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This new French translation of a book that originally appeared in Italy in 2012 (La musica è un tutto) collects speeches, articles and musings by the Israeli pianist and conductor Barenboim, born in Argentina in 1942. Piano lovers will be intrigued by his recollections of conversations with eminent keyboard artists, such as Arthur Rubinstein (1887- 1982), who claimed that at the start of his career, 75 per cent of any recital audience ‘could play most of the works’ in his programme, whereas half a century later he felt lucky if 25 per cent owned one of his recordings. Barenboim reveals that Rubinstein had such a photographic memory that he recalled not just notes but also coffee stains on pages of his piano scores. Barenboim is less reliable on other pianists, such as Claudio Arrau (1903-1991), whom he claims underwent psychotherapy ‘to free himself from the need to please’, whereas Arrau himself stated that he did so because of ‘something in [himself] which worked against having to perform and to be in the public eye’. Barenboim laughs off questions during a 2008 interview in Milan, included here, with the Italian music critic Enrico Girardi, who tries to compare three Barenboim recordings of Beethoven’s ‘Waldstein’ Sonata. The pianist retorts: ‘That’s a boring question. These are things of the past.’ And when Girardi relays a student’s question about how he managed to memorise the complete Beethoven Sonatas, Barenboim likewise jests: ‘I have a good memory because I can’t read music, and play by ear.’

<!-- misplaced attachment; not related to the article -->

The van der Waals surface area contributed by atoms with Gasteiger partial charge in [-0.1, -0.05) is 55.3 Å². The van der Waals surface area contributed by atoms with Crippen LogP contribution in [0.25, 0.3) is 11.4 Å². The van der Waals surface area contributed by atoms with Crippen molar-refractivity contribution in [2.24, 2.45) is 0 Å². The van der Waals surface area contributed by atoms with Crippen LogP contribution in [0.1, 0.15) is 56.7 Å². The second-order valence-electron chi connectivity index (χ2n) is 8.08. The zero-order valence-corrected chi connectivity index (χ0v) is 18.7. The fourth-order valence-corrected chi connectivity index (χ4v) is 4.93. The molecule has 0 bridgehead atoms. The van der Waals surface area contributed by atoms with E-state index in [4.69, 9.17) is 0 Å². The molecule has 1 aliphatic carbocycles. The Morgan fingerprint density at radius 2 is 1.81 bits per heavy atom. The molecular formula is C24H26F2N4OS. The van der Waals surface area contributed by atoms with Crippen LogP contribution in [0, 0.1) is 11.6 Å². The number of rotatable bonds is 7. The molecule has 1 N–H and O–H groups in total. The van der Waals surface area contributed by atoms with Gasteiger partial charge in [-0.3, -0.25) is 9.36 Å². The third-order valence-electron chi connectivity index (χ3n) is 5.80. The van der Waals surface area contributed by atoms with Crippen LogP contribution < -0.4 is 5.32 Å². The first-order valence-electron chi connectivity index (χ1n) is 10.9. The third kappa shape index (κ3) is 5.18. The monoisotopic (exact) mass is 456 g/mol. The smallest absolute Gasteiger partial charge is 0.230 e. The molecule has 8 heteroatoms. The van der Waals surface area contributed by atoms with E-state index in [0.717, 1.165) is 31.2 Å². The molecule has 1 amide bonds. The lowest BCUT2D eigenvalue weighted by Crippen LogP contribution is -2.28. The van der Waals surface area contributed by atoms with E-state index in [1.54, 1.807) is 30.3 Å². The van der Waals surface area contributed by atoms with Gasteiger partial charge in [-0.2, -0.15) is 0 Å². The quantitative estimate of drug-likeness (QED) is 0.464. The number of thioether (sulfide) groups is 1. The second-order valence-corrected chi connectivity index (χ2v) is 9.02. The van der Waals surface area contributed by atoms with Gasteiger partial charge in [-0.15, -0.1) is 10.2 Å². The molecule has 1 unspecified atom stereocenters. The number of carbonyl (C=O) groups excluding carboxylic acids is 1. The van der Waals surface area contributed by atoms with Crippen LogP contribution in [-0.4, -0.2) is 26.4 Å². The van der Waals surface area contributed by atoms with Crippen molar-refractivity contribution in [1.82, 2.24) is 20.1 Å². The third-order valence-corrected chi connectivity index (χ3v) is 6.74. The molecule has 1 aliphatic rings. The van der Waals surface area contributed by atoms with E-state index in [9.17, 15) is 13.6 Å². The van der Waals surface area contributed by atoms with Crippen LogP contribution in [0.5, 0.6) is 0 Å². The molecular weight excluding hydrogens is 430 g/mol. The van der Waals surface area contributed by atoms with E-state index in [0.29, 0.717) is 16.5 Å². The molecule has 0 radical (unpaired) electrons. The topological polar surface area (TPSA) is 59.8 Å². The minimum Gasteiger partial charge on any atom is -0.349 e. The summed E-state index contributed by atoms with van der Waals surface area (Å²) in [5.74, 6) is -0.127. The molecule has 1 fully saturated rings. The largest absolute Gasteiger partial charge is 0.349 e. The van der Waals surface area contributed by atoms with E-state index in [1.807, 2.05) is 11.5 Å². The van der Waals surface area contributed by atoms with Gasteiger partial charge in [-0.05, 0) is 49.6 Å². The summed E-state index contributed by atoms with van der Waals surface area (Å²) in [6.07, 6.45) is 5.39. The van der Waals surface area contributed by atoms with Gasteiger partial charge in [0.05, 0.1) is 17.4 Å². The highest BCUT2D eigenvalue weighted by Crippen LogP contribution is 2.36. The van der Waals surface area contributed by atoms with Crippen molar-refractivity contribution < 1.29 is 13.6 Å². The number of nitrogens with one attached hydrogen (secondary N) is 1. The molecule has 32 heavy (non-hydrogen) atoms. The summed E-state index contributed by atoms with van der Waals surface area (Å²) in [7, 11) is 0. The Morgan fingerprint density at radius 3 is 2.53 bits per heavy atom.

BENJAMIN IVRY Read the full review on Agora Classica


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